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Journal of Interdisciplinary Dentistry / Jan-Jun 2011 / Vol-1 / Issue-1 45

t is obvious that in large maxillofacial defects
and in severe resorption of the edentulous
ridges, there is a decreased denture bearing area for
support, retention and stability. Increased interridge
space compounds this problem. To decrease the
leverage, reduction in the weight of the prosthesis
was recommended and was also found to be
Various weight reduction approaches
have been achieved using a solid three-dimensional
spacer, including dental stone,
wrapped asbestos,
silicone putty
or modeling
during laboratory processing to exclude
denture base material from the planned hollow cavity
of the prosthesis.
Holt et al,
processed a shim of indexed acrylic resin
over the residual ridge and used a spacer which was
then removed and the two halves luted with auto
polymerized acrylic resin.
Fattore et al,
used a variation of the double
flask technique for obturator fabrication by adding
heat polymerizing acrylic resin over the definitive
cast and processing a minimal thickness of acrylic
resin around the teeth using a dif ferent drag.
Both portions of resin were attached using a heat
polymerized resin.
OSullivan et al,
described a modified method for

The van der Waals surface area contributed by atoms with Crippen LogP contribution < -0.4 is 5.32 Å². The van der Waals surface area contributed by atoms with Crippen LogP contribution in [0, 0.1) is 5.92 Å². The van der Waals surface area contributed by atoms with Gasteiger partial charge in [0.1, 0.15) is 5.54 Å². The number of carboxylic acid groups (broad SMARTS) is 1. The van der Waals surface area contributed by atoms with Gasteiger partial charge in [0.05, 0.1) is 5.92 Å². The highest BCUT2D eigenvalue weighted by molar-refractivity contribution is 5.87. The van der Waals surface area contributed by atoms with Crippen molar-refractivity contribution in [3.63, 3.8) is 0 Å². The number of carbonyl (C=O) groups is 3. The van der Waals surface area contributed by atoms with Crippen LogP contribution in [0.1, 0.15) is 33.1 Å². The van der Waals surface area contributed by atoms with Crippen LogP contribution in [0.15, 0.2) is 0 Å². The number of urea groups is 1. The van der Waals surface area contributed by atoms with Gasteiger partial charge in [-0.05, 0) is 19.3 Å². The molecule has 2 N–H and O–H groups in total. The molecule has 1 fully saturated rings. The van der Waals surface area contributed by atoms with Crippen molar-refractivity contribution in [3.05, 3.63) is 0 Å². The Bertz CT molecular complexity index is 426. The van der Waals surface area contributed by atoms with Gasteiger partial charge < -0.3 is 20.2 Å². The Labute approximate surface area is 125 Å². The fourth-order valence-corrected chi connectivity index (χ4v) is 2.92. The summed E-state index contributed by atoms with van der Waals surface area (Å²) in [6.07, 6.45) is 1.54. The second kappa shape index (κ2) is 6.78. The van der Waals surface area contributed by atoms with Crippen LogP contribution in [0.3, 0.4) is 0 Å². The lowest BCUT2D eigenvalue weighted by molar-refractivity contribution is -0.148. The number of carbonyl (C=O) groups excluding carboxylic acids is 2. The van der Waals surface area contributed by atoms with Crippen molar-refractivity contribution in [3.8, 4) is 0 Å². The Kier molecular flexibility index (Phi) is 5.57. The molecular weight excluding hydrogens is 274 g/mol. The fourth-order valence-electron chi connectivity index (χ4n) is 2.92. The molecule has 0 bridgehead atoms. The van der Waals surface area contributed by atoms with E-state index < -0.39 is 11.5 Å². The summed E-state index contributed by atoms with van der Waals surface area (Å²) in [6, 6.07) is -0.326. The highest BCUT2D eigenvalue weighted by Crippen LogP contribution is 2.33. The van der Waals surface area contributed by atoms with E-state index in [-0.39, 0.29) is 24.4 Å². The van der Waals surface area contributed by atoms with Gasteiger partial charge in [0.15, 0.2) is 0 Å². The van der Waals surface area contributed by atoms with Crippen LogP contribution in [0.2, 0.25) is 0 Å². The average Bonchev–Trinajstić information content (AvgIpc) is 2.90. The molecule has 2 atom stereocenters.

fabricating a hollow maxillary denture. A clear matrix
of the trial denture base was made. The trial denture
base was then invested in the conventional manner
till the wax elimination. A 2 mm heat polymerized
acrylic resin shim was made on the master cast using
a second flask. Silicone putty was placed over the
shim and its thickness was estimated using the clear
template. The original flask with the teeth was then
placed over the putty and the shim and the processing
was done. The putty was later removed from the distal
end of the denture and the openings were sealed with
auto polymerizing resin.
The technique was useful in estimation of the spacer
thickness, but removal of putty was found to be
difficult especially from the anterior portion of the
denture. Moreover, the openings made from the
distal end had to be sufficiently large to retrieve
the hard putty. In this case report, a 45-year-old
edentulous male patient with increased interridge
distance was treated with a light weight maxillary
denture, using ther mocol, a common packing
material, as spacer.
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Light weight maxillary complete denture: A case